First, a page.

allzermalmer

Truth suffers from too much analysis

This Is Your Brain On George Berkeley

Posted by allzermalmer on September 24, 2012

“Philonous: I would first know whether I rightly understand your hypothesis. You make certain traces in the brain to be the causes or occasions of our [sensual experiences]. Pray tell me, whether by the ‘brain’ you mean any sensible thing?

Hylas: What else think you I could mean?

Philonous: Sensible things are all immediately perceivable; and those things which are immediately perceivable are ideas; and these exist only in the mind. Thus much you have, if I mistake not, long since agreed to.

Hylas: I do not deny it.

Philonous: The brain therefore you speak of, being a sensible thing, exists only in the mind. Now, I would fain know whether you think it reasonable to suppose, that one idea or thing existing in the mind, occasions all other ideas. And if you think so, pray how do you account for the origin of that primary idea or brain itself?

Hylas: I do not explain the origin of our ideas by that brain which is perceivable by sense, this being itself only a combination of sensible ideas, but by another which I imagine.

Philonous: But are not things imagined as truly ‘in the mind’ as things perceived ?

Hylas: I must confess they are.

Philonous: It comes therefore to the same thing; and you have been all this while accounting for ideas, by certain motions or impressions in the brain, that is, by some alterations in an idea, whether sensible or imaginable it matters not.”

This is your brain…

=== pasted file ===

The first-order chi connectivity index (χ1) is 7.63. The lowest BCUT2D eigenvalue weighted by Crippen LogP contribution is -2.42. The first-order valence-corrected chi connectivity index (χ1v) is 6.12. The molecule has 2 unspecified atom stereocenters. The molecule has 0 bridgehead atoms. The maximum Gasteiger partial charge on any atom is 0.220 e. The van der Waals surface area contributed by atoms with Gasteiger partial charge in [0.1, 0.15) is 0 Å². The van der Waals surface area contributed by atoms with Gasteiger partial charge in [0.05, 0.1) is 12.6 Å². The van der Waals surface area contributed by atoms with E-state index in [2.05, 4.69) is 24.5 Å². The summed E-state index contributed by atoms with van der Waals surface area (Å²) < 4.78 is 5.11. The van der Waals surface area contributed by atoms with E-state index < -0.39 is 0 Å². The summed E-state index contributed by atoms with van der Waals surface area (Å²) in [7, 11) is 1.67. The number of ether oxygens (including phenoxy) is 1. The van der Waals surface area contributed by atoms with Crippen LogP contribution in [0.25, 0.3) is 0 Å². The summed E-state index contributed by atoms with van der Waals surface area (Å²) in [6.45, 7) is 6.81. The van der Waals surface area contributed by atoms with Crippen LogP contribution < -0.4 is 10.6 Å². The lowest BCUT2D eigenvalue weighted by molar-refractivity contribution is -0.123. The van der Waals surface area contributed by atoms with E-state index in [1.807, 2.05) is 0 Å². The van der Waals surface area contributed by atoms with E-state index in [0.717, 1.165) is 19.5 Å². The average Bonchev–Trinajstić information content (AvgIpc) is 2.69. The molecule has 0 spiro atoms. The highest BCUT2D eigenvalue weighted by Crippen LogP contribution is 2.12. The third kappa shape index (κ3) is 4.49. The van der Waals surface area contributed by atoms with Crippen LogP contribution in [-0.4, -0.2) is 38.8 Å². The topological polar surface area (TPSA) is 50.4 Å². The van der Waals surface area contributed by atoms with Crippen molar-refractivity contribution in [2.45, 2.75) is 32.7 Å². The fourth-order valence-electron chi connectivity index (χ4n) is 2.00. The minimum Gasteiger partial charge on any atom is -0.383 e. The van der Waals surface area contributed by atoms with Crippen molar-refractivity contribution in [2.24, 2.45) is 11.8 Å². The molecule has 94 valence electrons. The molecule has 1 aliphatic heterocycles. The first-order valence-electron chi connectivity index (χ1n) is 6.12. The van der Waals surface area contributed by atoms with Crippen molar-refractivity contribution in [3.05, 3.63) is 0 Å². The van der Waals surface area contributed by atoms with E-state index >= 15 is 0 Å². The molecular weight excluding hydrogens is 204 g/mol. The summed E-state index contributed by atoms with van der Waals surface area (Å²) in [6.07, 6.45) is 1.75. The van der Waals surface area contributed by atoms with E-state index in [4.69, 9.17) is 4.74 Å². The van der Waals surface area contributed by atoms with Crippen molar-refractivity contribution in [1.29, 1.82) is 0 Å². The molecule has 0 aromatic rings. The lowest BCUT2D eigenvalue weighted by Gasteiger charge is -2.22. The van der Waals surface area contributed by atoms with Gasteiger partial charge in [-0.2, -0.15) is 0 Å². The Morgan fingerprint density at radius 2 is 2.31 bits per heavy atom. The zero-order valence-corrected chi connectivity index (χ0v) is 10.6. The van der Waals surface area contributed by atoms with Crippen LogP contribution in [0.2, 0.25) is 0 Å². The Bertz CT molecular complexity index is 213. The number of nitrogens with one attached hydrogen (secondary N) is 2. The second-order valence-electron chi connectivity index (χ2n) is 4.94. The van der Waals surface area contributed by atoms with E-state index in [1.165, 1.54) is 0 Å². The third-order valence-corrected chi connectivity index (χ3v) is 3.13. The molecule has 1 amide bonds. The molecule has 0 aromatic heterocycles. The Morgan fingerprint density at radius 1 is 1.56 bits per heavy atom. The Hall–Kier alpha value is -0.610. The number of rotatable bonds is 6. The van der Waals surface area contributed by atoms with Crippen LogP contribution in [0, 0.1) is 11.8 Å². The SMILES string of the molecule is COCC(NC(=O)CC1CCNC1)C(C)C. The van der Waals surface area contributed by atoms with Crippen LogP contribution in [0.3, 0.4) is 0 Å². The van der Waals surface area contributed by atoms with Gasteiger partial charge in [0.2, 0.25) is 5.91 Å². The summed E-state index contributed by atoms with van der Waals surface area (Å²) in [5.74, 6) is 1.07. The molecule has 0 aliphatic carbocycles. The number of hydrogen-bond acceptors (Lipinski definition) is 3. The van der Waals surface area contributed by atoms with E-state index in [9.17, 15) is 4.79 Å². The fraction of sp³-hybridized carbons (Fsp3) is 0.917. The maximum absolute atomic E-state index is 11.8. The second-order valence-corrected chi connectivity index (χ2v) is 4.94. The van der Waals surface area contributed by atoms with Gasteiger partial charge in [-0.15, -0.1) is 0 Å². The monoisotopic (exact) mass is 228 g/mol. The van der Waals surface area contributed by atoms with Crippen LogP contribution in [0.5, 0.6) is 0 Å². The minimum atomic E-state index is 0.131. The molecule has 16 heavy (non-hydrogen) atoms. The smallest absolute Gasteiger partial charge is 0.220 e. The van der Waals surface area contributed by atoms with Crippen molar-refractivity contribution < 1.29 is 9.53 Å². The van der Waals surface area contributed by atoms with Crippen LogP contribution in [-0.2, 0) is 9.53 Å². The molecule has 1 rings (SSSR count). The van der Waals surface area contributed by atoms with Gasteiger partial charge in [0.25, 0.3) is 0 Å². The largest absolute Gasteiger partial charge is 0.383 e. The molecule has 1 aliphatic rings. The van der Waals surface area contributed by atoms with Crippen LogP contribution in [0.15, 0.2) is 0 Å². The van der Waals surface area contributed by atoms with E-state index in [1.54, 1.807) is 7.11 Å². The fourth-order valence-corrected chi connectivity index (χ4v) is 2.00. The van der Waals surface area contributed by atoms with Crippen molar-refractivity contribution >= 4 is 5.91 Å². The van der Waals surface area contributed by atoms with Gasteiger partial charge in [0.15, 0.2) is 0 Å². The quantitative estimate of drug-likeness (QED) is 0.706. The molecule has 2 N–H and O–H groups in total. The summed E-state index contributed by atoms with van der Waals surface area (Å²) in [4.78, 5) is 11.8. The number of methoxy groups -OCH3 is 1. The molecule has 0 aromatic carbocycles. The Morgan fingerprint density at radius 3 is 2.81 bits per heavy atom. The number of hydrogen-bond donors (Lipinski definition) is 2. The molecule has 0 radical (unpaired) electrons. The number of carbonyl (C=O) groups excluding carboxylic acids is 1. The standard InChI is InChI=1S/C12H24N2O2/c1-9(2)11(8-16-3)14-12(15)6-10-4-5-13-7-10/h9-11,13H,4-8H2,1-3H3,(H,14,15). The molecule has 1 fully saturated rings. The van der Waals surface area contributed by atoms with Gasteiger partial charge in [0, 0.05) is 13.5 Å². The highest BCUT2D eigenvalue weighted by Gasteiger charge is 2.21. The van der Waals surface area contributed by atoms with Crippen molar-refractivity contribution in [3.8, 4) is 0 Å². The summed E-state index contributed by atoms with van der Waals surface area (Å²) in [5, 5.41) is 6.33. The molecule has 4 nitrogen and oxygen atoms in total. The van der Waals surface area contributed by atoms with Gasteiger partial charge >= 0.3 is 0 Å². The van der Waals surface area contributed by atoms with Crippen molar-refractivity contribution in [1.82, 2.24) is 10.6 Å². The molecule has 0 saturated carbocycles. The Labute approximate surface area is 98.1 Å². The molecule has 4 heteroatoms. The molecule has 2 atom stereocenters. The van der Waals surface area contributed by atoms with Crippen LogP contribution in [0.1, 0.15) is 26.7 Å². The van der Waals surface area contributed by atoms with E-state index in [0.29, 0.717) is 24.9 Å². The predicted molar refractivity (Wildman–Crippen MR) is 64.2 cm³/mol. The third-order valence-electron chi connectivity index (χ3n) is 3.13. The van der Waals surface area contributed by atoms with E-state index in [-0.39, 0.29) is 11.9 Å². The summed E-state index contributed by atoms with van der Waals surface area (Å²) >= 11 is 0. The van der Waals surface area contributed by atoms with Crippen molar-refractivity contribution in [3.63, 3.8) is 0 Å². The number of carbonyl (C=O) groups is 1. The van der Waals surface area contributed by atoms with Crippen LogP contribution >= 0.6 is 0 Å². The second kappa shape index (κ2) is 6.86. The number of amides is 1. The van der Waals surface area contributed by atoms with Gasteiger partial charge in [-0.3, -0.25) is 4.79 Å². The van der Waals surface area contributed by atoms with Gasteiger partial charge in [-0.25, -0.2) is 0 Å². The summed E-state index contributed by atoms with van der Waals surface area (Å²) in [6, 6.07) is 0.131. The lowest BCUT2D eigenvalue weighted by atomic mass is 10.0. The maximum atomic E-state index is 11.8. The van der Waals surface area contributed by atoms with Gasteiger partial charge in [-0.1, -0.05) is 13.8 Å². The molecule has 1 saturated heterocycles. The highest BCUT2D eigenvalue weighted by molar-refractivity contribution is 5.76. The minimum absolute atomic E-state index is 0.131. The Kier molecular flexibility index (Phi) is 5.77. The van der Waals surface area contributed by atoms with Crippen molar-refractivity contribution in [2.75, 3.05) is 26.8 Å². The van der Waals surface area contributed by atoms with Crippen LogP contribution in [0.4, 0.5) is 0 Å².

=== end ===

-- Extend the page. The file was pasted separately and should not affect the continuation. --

This is your brain on MRI…

Notice those two pictures? Good, because if you did not have any senses then you could not have noticed those two pictures. Those pictures are sensible experiences. Those sensible experiences are of the brain, and we notice the brain through sensible experiences, i.e. sight, touch, taste, smell, and sound.

So, as Hylas says, the brain is the cause of our sensual experiences. But Berkeley wants to know if the brain is itself a sensible thing, which Hylas says is correct. So something that is a sensible thing is the cause of our sensual experiences, as Hylas would have us believe. In fact, the sensible thing that is the brain would be the cause of itself being a sensible experience. Sounds an awful like it is self-caused, but does that even make sense that the brain caused itself? In other words, the brain (which is sensible) causes not only itself but all other sensible experiences that someone has.

Some people hold that the mind cannot exist without a brain, while Berkeley holds that the brain cannot exist without a mind. This comes about because Berkeley holds that sensible things cannot be empirically known to exist independent of a mind, or that it is logically impossible for sensible things to exist independent of a mind, i.e. self-contradictory. Have you ever found any sensible things to exist independent of your senses? If you have not found any sensible things to exist independent of your senses, then how do you know that sensible things exist independent of your senses, let alone these sensible things that exist independent of your senses causes your sensations?